Megan Laudenschlager
Megan Laudenschlager
Photo by Otis & James Photography

A Growing Community

Through the Bush Fellowship, Megan Laudenschlager (BF‘14) was inspired to foster rural communities throughout the whole state of North Dakota

"My goals shifted from shaping the future of Minot to looking at community development in a different way."

Megan Laudenschlager

When Megan Laudenschlager was working as the Minot Area Community Foundation’s finance and program director, she kept a dream book. In it, she would scrawl her hopes for the foundation, perhaps gaze at them after she wrote them down, and then table them for the future. They were big dreams at the time, ones that she wanted to accomplish in the future but wasn’t ready to tackle yet.

Now, less than five years later, as founder and executive director of the nonprofit Strengthen ND, she still has a dream book. It’s just used a little differently. As she puts it, “Instead of putting those ideas on the back burner, we just go for it.”

This initiative and gumption was always in Laudenschlager, but her two years as a Bush Fellow helped unlock it. She credits the Bush Foundation with helping her realize that failure is part of the process of innovation and pushing her to think bigger and reach farther than she had originally intended.

A Shift in the Plan

Laudenschlager had envisioned her 2014 Fellowship as a means to help her achieve a social entrepreneurship certificate and gain tools to help her community at home. At the time, Minot was still recovering from a 2011 flood that decimated 25 percent of the city’s housing and infrastructure, while also dealing with an influx of people due to an oil boom. In short, there were a lot of people looking for a foothold in the community, and Laudenschlager wanted to help make that happen. 

While the end of her Fellowship still saw Laudenschlager pursuing ways to empower and unite people in her community, the means of doing so and the scope of community had changed. She ended up receiving a certificate in fundraising management through the Lilly Family School of Philanthropy and attending the Harvard Kennedy School of Government, where she met people from all corners of the world, attended national conferences and started dreaming in broader terms.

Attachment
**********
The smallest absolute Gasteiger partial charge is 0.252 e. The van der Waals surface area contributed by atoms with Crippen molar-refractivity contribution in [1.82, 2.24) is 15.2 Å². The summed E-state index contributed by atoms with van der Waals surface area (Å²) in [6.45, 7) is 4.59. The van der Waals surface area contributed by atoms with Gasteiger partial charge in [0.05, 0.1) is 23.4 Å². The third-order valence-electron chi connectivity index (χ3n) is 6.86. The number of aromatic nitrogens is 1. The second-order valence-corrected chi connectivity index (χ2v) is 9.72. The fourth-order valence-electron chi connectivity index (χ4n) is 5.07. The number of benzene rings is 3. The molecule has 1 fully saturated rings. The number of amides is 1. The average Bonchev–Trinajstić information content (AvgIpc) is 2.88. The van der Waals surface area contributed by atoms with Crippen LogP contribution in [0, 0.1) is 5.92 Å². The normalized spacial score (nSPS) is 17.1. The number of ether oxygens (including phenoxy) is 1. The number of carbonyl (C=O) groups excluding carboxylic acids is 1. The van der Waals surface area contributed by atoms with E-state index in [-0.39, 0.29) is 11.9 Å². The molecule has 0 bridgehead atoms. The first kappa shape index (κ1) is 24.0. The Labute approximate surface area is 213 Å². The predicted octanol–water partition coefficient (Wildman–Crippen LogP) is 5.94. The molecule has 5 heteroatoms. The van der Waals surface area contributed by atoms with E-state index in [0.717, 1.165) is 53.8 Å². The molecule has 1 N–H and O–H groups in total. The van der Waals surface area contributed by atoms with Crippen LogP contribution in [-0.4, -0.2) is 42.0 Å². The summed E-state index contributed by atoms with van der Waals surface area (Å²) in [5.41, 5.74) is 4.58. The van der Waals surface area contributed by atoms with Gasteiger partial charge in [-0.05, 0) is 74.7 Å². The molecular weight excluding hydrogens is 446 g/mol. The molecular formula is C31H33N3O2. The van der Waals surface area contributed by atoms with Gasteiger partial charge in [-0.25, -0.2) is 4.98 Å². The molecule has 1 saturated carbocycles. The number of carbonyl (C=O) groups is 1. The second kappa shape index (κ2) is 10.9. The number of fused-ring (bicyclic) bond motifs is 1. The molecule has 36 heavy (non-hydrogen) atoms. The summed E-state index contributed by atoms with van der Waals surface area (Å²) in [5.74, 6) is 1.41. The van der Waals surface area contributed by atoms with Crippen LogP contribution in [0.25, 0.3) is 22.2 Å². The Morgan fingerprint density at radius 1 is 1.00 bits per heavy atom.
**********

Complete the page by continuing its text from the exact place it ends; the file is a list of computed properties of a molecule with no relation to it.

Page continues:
“My goals shifted from shaping the future of Minot to looking at community development in a different way: how we could support those in the nonprofit sector who are working to improve quality of life and increase access to services for people who really need it,” says Laudenschlager. “That’s where Strengthen ND came from. After many conversations with the Foundation and my mentors, I took the leap and started looking at how we could craft an organization that could meet the needs that I was seeing not only in Minot, but across the state.”

“The Fellowship will always influence me in that I have a higher expectation of what I can achieve."

Megan Laudenschlager

Strengthen ND is, to put it simply, a nonprofit that helps other nonprofits and organizations develop the rural North Dakota community. Workshops, boot camps, technical assistance and webinars are only a few of their offerings, and through a partnership with Minot State University, the organization has created a nonprofit certificate program to help community members learn financial management, grant writing, marketing, strategic planning and more. 

While Strengthen ND has already helped numerous community members, from fundraising in the Williston area to securing grants for the economic development of Tuttle, Laudenschlager’s dreams for the nonprofit, and for North Dakota, are still expanding. 

“The Fellowship will always influence me in that I have a higher expectation of what I can achieve. There’s always a fire within me to keep learning and doing more,” says Laudenschlager. “There’s so much strength that exists in our rural communities; there’s so much resilience and heart within those people that you can’t help but be inspired to continue.”

Makram El-Amin (BF'14), Imam of Masjid An-Nur in north Minneapolis, has dedicated himself to building ties to religious leaders of various faiths.

Heather Simonich (BF’12) is giving teachers tools to identify and respond to child traumatic stress.